The Anglo-Indians: A Disorganized Marginal Group

Posted in Articles, Asian Diaspora, Media Archive, Social Science on 2011-09-22 02:09Z by Steven

The Anglo-Indians: A Disorganized Marginal Group

Social Forces
Volume 14, Number 2 (December 1935)
pages 263-268

Paul Frederick Cressey, Professor of Sociology and Anthropology
Wheaton College, Newton, Massachusetts

FOUR centuries of European contact with India have left a biological residue of many thousand people of mixed European and Indian stock. Since 1911 this group has been officially designated by the government of India as the Anglo-Indian Community. Elsewhere in Asia racial hybrids of European and Oriental stock are commonly known as Eurasians. The Anglo-Indians are by far the largest group of such hybrids in Asia.

The distribution of the Anglo-Indians accurately reflects their history. They are concentrated in those areas where the maximum European contact has occurred. In the four largest port cities, Calcutta, Bombay, Madras, and Rangoon, live one-third of all the Anglo-Indians, while an additional one-third live in other parts of the provinces in which these cities are located. Anglo-Indians are predominantly city dwellers, and their life and problems have an urban setting. In 1931 the Anglo-Indian population of India and Burma was returned by the official census as 138,395. This represents an increase of 11.4 per cent during the preceding decade, and 12.1.9 per cent for the last fifty years. The increase in the total population of India in these same periods has been 10.1 per cent and 31.3 per cent respectively. There is a tendency for many persons of light complexion to return themselves as British, and some Indian Christians are enumerated as Anglo-Indians. The Census of India recognizes these errors and estimates the corrected total for Anglo-Indians to be approximately 165,000. In 1931 the sex ratio was 1,061 Anglo-Indian males for every 1,000 females.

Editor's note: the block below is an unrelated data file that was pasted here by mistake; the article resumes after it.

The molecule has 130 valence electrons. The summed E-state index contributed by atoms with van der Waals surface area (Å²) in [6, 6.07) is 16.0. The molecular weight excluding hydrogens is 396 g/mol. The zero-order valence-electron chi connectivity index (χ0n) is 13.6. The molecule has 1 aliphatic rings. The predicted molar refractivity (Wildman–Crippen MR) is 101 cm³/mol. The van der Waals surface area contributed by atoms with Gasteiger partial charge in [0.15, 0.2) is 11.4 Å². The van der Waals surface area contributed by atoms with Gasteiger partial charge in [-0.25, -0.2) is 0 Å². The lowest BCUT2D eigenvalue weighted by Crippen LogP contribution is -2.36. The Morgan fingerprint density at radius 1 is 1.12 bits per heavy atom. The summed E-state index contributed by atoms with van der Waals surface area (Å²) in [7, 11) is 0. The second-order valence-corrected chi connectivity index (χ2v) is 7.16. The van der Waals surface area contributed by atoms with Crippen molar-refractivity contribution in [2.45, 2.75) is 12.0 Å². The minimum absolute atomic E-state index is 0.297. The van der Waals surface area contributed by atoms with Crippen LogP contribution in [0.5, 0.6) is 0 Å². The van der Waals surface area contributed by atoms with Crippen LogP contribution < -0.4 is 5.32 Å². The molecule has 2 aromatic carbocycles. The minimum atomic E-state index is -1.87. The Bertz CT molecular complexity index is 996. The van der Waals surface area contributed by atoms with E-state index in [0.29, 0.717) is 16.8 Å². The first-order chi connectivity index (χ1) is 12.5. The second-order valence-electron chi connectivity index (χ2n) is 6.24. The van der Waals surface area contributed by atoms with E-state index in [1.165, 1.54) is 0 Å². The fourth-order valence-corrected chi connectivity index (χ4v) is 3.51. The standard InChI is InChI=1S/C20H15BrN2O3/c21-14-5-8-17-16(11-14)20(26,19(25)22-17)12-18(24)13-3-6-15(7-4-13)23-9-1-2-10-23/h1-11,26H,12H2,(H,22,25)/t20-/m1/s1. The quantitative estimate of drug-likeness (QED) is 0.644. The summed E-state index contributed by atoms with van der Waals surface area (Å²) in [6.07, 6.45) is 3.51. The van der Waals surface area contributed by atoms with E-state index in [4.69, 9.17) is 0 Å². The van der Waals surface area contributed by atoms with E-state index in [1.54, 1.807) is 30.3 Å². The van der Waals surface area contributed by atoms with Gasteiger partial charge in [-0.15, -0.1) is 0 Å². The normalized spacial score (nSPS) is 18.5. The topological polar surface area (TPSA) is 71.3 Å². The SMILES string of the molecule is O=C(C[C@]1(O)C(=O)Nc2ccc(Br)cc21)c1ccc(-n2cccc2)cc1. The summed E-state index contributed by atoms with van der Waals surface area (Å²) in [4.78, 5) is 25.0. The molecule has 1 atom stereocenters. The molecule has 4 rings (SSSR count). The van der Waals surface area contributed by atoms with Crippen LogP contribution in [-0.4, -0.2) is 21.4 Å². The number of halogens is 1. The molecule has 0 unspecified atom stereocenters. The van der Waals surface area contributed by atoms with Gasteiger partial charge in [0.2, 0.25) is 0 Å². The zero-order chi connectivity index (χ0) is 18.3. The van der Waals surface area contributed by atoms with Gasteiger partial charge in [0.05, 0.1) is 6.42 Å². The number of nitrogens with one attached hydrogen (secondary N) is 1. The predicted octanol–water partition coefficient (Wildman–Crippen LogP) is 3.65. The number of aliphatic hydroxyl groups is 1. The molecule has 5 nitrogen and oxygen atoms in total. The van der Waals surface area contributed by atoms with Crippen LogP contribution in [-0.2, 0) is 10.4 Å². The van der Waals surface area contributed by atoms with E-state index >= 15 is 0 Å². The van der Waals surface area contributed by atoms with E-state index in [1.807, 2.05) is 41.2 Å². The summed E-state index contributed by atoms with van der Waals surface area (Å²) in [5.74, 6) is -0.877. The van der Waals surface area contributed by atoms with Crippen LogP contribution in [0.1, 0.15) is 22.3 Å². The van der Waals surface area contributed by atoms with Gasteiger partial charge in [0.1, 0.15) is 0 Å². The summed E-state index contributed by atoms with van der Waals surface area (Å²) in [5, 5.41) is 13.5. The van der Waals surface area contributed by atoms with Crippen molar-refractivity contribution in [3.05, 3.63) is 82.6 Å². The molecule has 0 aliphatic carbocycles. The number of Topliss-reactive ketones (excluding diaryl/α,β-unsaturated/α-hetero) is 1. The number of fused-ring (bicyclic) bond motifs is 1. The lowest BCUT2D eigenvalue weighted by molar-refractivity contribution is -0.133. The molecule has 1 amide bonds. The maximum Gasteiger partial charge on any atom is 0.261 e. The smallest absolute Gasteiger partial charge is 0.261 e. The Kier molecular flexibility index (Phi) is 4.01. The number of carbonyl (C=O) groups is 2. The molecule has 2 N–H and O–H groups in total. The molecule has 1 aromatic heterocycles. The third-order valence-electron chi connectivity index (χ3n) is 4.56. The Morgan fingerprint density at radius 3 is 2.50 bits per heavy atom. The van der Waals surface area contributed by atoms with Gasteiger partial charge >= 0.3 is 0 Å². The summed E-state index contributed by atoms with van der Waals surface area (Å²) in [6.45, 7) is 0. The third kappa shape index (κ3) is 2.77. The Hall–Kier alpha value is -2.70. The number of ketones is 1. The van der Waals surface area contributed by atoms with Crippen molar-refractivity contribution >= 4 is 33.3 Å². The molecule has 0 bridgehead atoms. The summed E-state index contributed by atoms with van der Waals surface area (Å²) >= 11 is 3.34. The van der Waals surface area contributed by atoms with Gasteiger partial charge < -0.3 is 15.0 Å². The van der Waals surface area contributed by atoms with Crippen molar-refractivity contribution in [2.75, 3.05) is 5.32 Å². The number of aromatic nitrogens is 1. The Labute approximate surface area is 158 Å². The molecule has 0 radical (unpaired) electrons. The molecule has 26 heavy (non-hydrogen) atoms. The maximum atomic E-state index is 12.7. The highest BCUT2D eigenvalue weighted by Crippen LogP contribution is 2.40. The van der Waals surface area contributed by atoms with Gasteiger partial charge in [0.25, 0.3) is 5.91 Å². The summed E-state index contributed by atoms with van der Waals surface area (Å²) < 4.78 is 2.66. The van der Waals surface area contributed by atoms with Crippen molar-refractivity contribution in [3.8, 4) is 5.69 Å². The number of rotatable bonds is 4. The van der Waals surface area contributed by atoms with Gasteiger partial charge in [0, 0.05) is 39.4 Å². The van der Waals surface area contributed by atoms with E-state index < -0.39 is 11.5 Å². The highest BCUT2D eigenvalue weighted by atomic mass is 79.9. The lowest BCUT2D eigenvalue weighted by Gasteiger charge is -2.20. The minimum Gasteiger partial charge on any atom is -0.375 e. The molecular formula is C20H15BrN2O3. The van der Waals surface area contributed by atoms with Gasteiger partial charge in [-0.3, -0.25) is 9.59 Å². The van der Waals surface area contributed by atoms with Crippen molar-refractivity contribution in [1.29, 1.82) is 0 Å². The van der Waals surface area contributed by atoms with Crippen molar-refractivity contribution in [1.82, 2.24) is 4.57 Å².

Many European stocks are represented among these hybrids, including British, French, Dutch, and Portuguese. The term Anglo-Indian is thus something of a misnomer, but the largest single stock is British, and the group is predominantly British in its cultural affiliations. On the Indian side the stock is almost entirely of Hindu origin, only a very few persons being of Moslem descent.   There is no…

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